Seeing the appetite for “literacy in finance”, “understanding the budget” etc. we should have more of such events; maybe some aspects in the syllabus of primary and high school. Most of the attendees were students of competitive exams such as UPSC and were frantically writing notes, unfortunately without paying attention to what was being discussed – a sad reflection of how our education system works. Here are a couple of pics of the event. I was standing for 2.5 hrs 😦 but in the end it was worth the pain.

Here are some interesting points which I remember from the event.

Oil Bonanza for the Govt in last 3-4 years, possible reversal of it in 2018 and implications of that:

  • When Crude Oil price moves by $1, it amounts to impact of Rs. 8500 Crore for India’s oil import bill. We still import 82% of oil we need.
  • Current Govt was extremely lucky because the Crude Oil prices in recent years have been very subdued. During previous Govt’s tenure the crude oil prices were in the range of $100 per barrel. They touched high of $147 per barrel at one point! During this Govt’s first 3.5 years the oil prices went to as low as $30/barrel and stayed between $45-50 for most of the part.
  • That’s a huge windfall of savings on oil import bill. (Refer #1 and calculate for yourself)
  • However, the petrol and diesel prices in India have been going up and up! It was Rs. 45-50 during previous Govt and Rs. 75-80 now! People in the same government  made a lot of noise during previous Govt’s tenure about oil prices in world dipping marginally and yet Govt then not passing benefit to consumers. Can you imagine the hypocrisy by the then opposition and now ruling party? See this video and check yourself:
  • This is because, as Girish Kuber rightly pointed out that: “Good Economics is Bad Politics, and vice versa
  • Another important point highlighted by the other speaker was that the Budget assumes Crude Oil prices at average of around $55 / barrel for this year, whereas the prices on the day of budget was already 70+. Some even claimed that oil can go back to $100/barrel zone. If it does happen, it would have massive negative impact on the budget.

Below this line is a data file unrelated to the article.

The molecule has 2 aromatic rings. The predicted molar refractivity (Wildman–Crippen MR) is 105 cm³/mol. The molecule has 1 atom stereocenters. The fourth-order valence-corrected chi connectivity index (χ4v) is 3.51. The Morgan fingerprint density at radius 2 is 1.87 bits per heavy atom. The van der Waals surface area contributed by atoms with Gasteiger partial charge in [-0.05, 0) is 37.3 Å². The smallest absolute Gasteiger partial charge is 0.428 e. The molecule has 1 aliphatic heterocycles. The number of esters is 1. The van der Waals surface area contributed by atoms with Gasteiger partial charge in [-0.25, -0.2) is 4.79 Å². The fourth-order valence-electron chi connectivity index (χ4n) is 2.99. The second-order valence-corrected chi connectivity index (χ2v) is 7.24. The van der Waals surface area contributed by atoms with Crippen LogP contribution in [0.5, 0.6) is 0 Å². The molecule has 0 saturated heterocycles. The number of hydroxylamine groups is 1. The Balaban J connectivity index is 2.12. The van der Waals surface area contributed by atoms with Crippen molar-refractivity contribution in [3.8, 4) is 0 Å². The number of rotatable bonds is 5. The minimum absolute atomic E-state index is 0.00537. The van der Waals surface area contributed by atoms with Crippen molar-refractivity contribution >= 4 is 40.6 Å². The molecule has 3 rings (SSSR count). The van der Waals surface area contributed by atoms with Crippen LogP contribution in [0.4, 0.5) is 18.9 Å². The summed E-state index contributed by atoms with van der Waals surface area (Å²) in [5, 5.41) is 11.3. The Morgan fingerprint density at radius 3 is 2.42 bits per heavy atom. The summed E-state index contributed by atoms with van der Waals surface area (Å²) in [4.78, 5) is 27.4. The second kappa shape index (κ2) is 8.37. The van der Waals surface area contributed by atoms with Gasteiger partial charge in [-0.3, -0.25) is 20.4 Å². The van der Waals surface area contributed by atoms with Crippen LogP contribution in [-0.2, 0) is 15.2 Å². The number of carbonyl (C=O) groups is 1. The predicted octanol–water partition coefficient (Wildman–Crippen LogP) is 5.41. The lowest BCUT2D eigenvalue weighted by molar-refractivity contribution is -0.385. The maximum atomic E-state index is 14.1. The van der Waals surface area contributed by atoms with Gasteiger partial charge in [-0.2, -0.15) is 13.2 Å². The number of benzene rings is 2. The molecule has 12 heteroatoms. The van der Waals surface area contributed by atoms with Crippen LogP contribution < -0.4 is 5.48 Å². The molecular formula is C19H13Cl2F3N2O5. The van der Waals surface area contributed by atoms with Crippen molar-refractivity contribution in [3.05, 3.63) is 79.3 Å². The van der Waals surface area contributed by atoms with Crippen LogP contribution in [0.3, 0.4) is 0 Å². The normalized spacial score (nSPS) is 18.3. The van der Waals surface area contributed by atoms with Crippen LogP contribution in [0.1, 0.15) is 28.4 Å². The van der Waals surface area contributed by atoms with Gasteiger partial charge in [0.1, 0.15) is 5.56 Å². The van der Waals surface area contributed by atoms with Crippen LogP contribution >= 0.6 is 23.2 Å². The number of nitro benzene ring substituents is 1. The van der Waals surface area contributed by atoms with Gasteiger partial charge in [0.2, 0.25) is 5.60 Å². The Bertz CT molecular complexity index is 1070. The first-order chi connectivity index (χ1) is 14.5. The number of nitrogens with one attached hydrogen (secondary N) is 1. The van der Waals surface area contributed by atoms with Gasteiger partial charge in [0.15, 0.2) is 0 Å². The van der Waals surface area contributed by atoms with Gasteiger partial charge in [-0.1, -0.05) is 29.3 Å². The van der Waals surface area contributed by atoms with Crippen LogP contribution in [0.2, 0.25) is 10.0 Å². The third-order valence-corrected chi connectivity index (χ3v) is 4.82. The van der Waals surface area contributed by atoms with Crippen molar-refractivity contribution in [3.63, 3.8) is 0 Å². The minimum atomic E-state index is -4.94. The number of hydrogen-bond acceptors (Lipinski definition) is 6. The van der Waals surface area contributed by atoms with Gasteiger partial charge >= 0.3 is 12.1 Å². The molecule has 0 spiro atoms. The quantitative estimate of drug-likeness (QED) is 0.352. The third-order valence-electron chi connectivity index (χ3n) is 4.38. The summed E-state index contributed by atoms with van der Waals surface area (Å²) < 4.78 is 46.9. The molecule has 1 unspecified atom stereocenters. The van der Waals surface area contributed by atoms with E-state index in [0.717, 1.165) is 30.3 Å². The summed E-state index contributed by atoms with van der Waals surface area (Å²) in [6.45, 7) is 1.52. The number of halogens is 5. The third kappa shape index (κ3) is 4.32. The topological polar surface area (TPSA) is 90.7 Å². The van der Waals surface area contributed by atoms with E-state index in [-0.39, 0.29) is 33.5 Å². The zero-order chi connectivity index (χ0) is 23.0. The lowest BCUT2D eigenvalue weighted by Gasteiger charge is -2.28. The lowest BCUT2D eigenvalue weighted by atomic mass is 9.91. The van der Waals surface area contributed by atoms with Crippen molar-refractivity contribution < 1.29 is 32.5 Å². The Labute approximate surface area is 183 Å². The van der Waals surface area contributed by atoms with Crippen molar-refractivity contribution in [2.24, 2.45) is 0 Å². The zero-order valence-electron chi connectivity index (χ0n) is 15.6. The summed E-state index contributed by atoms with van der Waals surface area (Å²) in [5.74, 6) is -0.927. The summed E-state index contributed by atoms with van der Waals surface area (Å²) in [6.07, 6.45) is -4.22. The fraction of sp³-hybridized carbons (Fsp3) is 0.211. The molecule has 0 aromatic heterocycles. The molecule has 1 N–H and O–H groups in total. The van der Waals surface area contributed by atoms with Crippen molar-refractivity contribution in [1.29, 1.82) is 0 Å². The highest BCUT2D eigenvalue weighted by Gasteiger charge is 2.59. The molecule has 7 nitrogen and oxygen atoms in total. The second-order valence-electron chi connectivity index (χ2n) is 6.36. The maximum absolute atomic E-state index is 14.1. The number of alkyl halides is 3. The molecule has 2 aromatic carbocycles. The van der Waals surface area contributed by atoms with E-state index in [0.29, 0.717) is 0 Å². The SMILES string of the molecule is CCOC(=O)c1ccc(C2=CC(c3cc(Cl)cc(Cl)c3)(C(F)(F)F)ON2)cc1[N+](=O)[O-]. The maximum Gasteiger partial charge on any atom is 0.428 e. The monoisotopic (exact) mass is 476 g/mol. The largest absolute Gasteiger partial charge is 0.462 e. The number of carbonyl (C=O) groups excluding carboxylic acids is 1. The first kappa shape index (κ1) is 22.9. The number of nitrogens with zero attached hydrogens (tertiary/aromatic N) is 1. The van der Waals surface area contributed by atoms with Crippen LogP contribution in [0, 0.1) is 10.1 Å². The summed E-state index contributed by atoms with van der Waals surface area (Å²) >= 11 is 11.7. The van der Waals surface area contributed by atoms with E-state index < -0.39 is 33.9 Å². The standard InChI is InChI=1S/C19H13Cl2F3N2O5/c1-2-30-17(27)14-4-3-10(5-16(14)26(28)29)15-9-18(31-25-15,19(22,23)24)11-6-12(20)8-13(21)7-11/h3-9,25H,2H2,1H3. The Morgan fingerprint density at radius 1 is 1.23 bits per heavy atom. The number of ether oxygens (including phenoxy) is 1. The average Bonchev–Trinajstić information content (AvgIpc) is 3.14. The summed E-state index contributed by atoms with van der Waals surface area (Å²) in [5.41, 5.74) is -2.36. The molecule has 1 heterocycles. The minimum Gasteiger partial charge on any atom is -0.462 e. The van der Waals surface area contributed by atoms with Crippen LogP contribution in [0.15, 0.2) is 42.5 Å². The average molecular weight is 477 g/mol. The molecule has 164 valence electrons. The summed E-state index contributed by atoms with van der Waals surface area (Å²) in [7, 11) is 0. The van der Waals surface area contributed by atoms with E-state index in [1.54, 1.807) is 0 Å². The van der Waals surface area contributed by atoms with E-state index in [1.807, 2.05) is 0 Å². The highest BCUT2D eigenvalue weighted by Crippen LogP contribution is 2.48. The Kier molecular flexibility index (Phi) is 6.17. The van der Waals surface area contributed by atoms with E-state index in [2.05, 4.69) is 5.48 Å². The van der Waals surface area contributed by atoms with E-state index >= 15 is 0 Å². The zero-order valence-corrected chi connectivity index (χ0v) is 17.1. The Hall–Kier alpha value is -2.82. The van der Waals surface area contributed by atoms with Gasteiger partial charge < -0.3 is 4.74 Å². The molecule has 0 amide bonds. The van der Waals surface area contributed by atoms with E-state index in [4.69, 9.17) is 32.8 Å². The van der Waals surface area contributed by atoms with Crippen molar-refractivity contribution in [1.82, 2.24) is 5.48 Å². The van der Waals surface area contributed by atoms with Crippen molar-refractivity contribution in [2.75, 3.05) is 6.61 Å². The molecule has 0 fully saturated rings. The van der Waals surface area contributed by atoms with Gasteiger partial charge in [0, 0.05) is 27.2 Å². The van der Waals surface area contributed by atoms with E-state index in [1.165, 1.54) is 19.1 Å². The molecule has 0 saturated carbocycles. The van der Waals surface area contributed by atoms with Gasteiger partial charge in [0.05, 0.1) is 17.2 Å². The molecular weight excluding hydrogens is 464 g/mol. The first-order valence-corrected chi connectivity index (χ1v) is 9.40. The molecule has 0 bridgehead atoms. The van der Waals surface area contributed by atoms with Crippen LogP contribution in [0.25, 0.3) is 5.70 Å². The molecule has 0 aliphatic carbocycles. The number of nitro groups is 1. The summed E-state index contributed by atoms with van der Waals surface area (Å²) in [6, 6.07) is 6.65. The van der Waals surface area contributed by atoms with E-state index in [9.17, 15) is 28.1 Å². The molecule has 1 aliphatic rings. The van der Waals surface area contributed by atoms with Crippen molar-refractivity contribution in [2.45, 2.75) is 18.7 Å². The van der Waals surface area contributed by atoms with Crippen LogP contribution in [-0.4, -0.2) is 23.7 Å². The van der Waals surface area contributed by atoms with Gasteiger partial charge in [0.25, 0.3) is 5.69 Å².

• Kuber also heavily criticized proposal to increase Minimum Support Price for farmers to 1.5 times the cost and a “massive(?)” health care plan termed as “Modi Care” with meager budgetary allocation of Rs. 2000 Cr per year.
  • Kuber also praised the Economics Survey of India 2018 and advised to read it in detail! This is the best and most comprehensive report in many years, he said, however, it has no bearing on the budget. In fact budget goes against the Survey findings/recommendations in many areas.

What I liked about the session was that it focused more on discussing contours of budget and not going into minute details of each category. I think we need a broad awareness, education on “How to Read Budget” before we get into discussing impact of a particular aspect of budget.

Lastly, one should keep in mind that budget is a “planning” exercise. Things don’t happen, or do not happen because they are “planned”. They can only happen if plan is executed well. Budget shows us a trajectory, a general sense of direction and nothing more.

One of my professors used to say” “I would rather like budget to become a non-event. Do your planning and get on with implementation. Too much time and energy is wasted on debating budget, and analyzing stock market reaction and so on.”